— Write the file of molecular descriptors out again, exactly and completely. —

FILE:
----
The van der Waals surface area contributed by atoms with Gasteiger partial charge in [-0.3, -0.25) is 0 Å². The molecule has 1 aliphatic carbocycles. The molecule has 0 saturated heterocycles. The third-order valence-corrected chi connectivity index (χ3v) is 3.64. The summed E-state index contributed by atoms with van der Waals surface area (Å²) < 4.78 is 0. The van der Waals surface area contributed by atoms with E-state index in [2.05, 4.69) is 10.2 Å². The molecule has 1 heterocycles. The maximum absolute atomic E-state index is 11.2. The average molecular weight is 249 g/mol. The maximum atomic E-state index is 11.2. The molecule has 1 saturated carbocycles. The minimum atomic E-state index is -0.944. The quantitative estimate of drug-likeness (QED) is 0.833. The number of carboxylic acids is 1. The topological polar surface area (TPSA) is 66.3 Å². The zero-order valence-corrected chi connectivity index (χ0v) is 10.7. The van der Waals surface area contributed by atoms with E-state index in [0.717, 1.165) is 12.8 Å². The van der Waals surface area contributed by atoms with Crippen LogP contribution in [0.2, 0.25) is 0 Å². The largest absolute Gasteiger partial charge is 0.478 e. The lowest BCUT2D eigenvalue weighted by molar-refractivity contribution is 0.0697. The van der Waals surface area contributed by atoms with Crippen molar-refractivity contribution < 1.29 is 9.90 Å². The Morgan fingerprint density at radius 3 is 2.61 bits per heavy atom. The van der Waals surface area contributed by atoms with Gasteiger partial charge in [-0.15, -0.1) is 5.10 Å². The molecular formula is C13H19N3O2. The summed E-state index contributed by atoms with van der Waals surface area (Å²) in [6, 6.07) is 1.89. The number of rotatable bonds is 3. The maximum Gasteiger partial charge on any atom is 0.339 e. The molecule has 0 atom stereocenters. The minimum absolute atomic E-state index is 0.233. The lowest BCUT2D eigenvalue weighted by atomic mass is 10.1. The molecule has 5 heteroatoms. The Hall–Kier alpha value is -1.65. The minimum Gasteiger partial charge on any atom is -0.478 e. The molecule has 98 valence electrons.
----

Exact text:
The van der Waals surface area contributed by atoms with Gasteiger partial charge in [-0.3, -0.25) is 0 Å². The molecule has 1 aliphatic carbocycles. The molecule has 0 saturated heterocycles. The third-order valence-corrected chi connectivity index (χ3v) is 3.64. The summed E-state index contributed by atoms with van der Waals surface area (Å²) < 4.78 is 0. The van der Waals surface area contributed by atoms with E-state index in [2.05, 4.69) is 10.2 Å². The molecule has 1 heterocycles. The maximum absolute atomic E-state index is 11.2. The average molecular weight is 249 g/mol. The maximum atomic E-state index is 11.2. The molecule has 1 saturated carbocycles. The minimum atomic E-state index is -0.944. The quantitative estimate of drug-likeness (QED) is 0.833. The number of carboxylic acids is 1. The topological polar surface area (TPSA) is 66.3 Å². The zero-order valence-corrected chi connectivity index (χ0v) is 10.7. The van der Waals surface area contributed by atoms with E-state index in [0.717, 1.165) is 12.8 Å². The van der Waals surface area contributed by atoms with Crippen LogP contribution in [0.2, 0.25) is 0 Å². The largest absolute Gasteiger partial charge is 0.478 e. The lowest BCUT2D eigenvalue weighted by molar-refractivity contribution is 0.0697. The van der Waals surface area contributed by atoms with Crippen molar-refractivity contribution < 1.29 is 9.90 Å². The Morgan fingerprint density at radius 3 is 2.61 bits per heavy atom. The van der Waals surface area contributed by atoms with Gasteiger partial charge in [-0.15, -0.1) is 5.10 Å². The molecular formula is C13H19N3O2. The summed E-state index contributed by atoms with van der Waals surface area (Å²) in [6, 6.07) is 1.89. The number of rotatable bonds is 3. The maximum Gasteiger partial charge on any atom is 0.339 e. The molecule has 0 atom stereocenters. The minimum absolute atomic E-state index is 0.233. The lowest BCUT2D eigenvalue weighted by atomic mass is 10.1. The molecule has 5 heteroatoms. The Hall–Kier alpha value is -1.65. The minimum Gasteiger partial charge on any atom is -0.478 e. The molecule has 98 valence electrons.